THE WHIGS ‘Enjoy The Company’ – Album Review

Unlike the political party, American Garage-rock band –The Whigs – do not seem all that revolutionary, but certainly appear to have a rather laissez faire, rock ‘n’ roll attitude, and seem to be enjoying a similar wave of success to the radical group of the 18th century. Having been named as one of Rolling Stone’s top ten bands to watch back in 2006, and now receiving increased attention and praise across the Atlantic, The Whigs’ fourth album ‘Enjoy The Company’ offers a lively and eclectic range of songs that trio – Parker Gispert, Julian Dorio and Timothy Deaux – can be proud of.

The album opens somewhat dramatically with a rather lengthy track. ‘Staying Alive’ alternates between sounding like some sort of ‘70s prog-rock, Status-Quo-esque band and a cool, contemporary Indie outfit. Complete with slices of ska-infused brass and interludes of climatic guitar riffs filled with reverb and effect, this opening track almost takes the form of three songs fused into one. At over eight minutes, it is a pretty prolonged start to the album, though with so much going on, it is impossible to get bored of this musically diverse and uniquely enjoyable song.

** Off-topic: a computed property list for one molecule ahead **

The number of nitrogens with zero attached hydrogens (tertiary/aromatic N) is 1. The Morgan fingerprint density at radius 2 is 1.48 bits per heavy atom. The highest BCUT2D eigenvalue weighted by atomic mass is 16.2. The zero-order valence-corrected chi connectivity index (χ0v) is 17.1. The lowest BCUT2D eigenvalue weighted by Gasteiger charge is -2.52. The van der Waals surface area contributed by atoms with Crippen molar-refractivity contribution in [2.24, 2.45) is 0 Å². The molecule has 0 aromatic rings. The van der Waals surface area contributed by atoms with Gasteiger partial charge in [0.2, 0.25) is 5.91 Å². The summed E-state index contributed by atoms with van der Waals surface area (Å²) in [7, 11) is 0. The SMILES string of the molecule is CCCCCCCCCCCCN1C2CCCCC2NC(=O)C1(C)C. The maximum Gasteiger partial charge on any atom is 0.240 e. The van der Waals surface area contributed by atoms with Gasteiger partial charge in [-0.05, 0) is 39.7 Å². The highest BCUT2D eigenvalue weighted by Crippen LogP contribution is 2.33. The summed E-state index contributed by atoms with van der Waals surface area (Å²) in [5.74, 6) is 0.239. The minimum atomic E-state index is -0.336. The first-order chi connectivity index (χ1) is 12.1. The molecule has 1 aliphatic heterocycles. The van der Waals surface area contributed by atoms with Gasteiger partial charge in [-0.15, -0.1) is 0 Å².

The eclectic fusion of ‘Staying Alive’ appears to remain a consistent theme for the entirety of ‘Enjoy The Company’, and a variety of discernible influences are evident throughout. Whilst tracks such as ‘Gospel’ and ‘Rock and Roll Forever’ are reminiscent of some ‘90s Britpop groups, ‘Tiny Treasures’ seems more Grunge inspired, with traces of Eddie Vedder-sounding vocals. The similarly rocky, upbeat ‘Summer Heat’ seems appropriate for the rare heat wave we are currently experiencing, and I would quite happily ‘lay in the summer heat’, listening to some cool songs from this garage-rock trio.

‘Couple of Kids’ and ‘Thank you’, on the other hand, are more gentle and mellow than other tracks, and come complete with their own emotive lyrics and warm melodies. Similarly, the album’s closing track – ‘Ours’ – is full of pretty, impassioned guitar melodies and heartfelt sentiment, and I could even go as far as to say it reminds me ever so slightly of some of the acoustic ‘In Your Honor’-era Foo Fighters material (and I don’t use that reference lightly…)

I have therefore decided that I certainly would ‘Enjoy the Company’ of The Whigs at a party or live event, and some of the tracks on the album really do make me want to get up and ‘rock and roll forever’…

Mari Lane